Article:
It was about 40 years ago that I sat in Prof. Jim Ingle’s oceanography class at Stanford as he described the ebb and flow of climate patterns throughout geologic time. With a waving of arms he talked about the rise and fall of sea levels and massive changes in rainfall patterns, each arm flap covering tens of thousands, or even millions of years. He described how, with clear evidence of global warming back then in the 1970’s, the southwest US would become drought-prone; grain belts would shift northward into Canada; arctic ice would disappear in the summer; glaciers would melt; and really big, destructive hurricanes and typhoons would become ever more frequent.
The computer models, built by the best scientists of the day, programmed on bulky decks of cards and run through machines with less power than our telephones today, have proven accurate in every way but one; they were off by about a century. Climate change has happened much more quickly than predicted. But all the rest was, and is, pure science.
A warmer earth, and particularly warmer oceans, even by a few degrees, means more evaporation of more water moisture, and that water-laden warm air has to move north and southwards from the tropics to the poles. It is simple physics. And BY FAR the most efficient way to transfer heat energy in the atmosphere is in the form of huge storms, like hurricanes and typhoons. So worldwide, big storms are more frequent and more powerful, on average, than a half century ago.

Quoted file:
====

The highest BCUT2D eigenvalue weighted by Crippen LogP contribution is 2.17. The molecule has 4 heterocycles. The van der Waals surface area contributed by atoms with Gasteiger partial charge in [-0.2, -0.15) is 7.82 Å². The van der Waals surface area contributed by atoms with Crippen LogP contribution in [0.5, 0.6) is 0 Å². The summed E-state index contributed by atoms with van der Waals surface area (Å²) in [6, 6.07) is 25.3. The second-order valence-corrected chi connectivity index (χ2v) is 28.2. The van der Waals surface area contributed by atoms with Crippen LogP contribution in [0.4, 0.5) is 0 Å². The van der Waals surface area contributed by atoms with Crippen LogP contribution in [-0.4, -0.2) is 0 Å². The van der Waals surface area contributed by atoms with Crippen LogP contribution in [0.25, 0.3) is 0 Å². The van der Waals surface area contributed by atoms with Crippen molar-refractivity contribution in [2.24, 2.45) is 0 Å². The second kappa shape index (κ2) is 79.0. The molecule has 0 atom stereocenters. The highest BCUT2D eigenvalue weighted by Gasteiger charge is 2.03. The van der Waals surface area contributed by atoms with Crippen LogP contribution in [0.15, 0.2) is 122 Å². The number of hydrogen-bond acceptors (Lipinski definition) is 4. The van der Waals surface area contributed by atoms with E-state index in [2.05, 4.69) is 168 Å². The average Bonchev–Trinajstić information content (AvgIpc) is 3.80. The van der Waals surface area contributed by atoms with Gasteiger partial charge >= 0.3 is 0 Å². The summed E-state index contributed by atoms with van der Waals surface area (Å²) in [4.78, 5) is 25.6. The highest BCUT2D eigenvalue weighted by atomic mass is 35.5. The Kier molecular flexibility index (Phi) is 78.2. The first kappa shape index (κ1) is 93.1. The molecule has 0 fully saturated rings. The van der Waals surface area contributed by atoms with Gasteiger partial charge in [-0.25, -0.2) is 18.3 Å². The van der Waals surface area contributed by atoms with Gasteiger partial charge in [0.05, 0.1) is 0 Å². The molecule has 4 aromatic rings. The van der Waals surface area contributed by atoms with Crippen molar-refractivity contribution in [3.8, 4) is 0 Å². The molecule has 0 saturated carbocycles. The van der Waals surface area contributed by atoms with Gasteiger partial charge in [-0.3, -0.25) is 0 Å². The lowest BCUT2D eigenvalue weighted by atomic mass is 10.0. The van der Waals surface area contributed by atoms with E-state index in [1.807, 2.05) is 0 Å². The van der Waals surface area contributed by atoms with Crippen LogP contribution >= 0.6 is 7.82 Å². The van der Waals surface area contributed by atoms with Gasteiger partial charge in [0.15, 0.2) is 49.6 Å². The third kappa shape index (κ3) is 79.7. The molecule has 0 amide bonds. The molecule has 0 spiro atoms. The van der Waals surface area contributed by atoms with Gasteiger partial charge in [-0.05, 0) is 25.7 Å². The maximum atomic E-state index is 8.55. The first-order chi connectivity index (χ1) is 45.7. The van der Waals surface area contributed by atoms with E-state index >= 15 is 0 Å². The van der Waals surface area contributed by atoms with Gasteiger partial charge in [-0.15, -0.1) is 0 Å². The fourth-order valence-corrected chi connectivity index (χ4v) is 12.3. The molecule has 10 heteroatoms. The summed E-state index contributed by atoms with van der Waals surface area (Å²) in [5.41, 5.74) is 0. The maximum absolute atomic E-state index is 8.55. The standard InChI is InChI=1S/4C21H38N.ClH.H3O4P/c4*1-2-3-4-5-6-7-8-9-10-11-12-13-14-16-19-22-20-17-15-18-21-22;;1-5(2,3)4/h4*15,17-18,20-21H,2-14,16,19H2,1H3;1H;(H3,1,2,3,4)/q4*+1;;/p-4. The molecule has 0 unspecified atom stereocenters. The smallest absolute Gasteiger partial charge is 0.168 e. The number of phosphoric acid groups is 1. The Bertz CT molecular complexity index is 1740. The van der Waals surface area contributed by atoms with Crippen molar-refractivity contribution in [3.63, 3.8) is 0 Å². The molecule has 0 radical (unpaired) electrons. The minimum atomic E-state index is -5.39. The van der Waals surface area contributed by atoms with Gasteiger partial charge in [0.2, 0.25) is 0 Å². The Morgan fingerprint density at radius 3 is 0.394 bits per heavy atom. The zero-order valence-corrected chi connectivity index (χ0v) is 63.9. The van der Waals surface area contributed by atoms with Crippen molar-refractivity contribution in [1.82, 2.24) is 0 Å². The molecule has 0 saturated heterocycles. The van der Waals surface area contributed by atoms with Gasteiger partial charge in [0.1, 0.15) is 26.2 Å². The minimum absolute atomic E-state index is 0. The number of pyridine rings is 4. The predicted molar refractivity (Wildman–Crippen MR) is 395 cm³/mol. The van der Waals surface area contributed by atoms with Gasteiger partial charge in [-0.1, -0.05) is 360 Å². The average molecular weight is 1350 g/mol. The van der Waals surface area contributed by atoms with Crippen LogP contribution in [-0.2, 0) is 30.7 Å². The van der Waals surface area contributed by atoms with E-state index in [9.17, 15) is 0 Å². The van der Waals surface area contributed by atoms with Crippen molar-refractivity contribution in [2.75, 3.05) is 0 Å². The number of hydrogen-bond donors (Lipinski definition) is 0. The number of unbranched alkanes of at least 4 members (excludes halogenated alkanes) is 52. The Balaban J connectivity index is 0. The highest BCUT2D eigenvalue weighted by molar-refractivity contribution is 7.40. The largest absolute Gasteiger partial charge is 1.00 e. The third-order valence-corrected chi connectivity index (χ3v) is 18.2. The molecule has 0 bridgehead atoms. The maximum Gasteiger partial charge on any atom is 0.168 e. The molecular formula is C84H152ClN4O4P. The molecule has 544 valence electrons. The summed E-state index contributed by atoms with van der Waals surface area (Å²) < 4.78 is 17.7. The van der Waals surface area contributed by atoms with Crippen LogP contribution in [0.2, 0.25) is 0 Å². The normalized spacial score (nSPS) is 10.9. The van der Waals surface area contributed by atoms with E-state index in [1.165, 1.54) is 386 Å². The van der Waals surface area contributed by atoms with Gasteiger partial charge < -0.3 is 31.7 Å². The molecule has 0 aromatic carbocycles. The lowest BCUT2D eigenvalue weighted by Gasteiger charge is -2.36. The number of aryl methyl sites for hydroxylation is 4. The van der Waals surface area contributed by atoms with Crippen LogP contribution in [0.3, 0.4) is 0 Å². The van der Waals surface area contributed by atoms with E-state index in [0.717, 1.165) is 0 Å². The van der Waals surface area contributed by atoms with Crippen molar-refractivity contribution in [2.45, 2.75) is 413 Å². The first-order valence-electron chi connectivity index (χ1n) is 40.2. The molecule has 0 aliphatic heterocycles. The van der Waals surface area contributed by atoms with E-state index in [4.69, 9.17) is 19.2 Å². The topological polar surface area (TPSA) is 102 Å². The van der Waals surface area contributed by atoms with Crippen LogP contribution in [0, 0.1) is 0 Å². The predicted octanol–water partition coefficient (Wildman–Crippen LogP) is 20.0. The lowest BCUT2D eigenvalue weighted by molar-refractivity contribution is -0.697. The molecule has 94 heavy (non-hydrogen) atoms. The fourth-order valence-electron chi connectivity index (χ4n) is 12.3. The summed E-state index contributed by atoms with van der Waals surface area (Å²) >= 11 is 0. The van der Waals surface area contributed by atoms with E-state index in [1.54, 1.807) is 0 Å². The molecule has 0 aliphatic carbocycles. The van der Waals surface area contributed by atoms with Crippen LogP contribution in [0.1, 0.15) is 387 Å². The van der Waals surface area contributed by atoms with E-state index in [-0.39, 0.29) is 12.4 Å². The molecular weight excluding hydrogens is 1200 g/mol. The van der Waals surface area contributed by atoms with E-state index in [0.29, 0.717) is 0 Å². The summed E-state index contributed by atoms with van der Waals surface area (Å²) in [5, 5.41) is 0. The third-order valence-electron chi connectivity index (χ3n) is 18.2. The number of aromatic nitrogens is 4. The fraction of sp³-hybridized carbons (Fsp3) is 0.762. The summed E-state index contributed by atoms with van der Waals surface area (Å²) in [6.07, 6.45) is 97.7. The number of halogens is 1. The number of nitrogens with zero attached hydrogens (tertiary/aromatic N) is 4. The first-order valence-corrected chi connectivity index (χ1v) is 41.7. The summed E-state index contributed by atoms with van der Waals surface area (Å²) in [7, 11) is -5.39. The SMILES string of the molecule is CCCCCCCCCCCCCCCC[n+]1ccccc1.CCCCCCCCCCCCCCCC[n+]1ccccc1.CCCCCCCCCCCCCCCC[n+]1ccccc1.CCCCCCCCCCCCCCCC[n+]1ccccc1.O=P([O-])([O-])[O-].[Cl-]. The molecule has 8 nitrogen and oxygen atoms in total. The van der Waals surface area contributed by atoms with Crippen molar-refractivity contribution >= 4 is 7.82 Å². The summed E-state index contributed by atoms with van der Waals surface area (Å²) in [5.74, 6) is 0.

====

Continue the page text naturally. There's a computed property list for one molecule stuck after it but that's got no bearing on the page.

The bottom line is really simple: Superstorm Sandy, Katrina, and Harvey, would have been considered once-in-a-thousand-year events just thirty of forty years ago. Now they are not. This week, FEMA managers and newscasters are referring to Harvey as “impossible to predict”, and “once every 500 years”. They are wrong. This is the new normal until we get a handle on global warming, if we ever do. Storms like these are going to hit hurricane-prone points on the earth, like the US Gulf Coast, Indonesia, The Philippines, and China, much more frequently than in the past. In a country with as much hurricane-prone coastline as the United States, they may strike as often as once or twice in a decade; we have had three mega storms in just 12 years. That means Houston may be spared another Harvey for ten or twenty years, or it may happen again next year. And, it means that disaster relief of tens of billions of dollars per event will be something that taxpayers either have to live with or reject, not once in a lifetime, but frequently.
People who argue that dramatic policy changes to limit global warming make our country less economically competitive are utterly ignoring these huge costs of climate change. Even a small increase in the frequency and power of hurricanes like Harvey will mean a cost of billions of dollars; the more likely future is a cost of many tens of billions of dollars for each generation of Americans. That is a heck of a lot of lost economic competitiveness.
We can pull our heads out of the sand, or we can just continue to ignore science, and pay the bills, in lives and dollars. I don’t live in San Francisco for a reason; someday, probably within my lifetime, there is going to be a huge earthquake and a lot of people are going to die. Houston, due to global warming, is now living on a “fault line” that is going to shake Texan lives much more often than once every 500 years. The next Harvey may very well come ashore before all of those who lost homes this week even have a chance to fully rebuild. Or not. It is the ultimate crap shoot.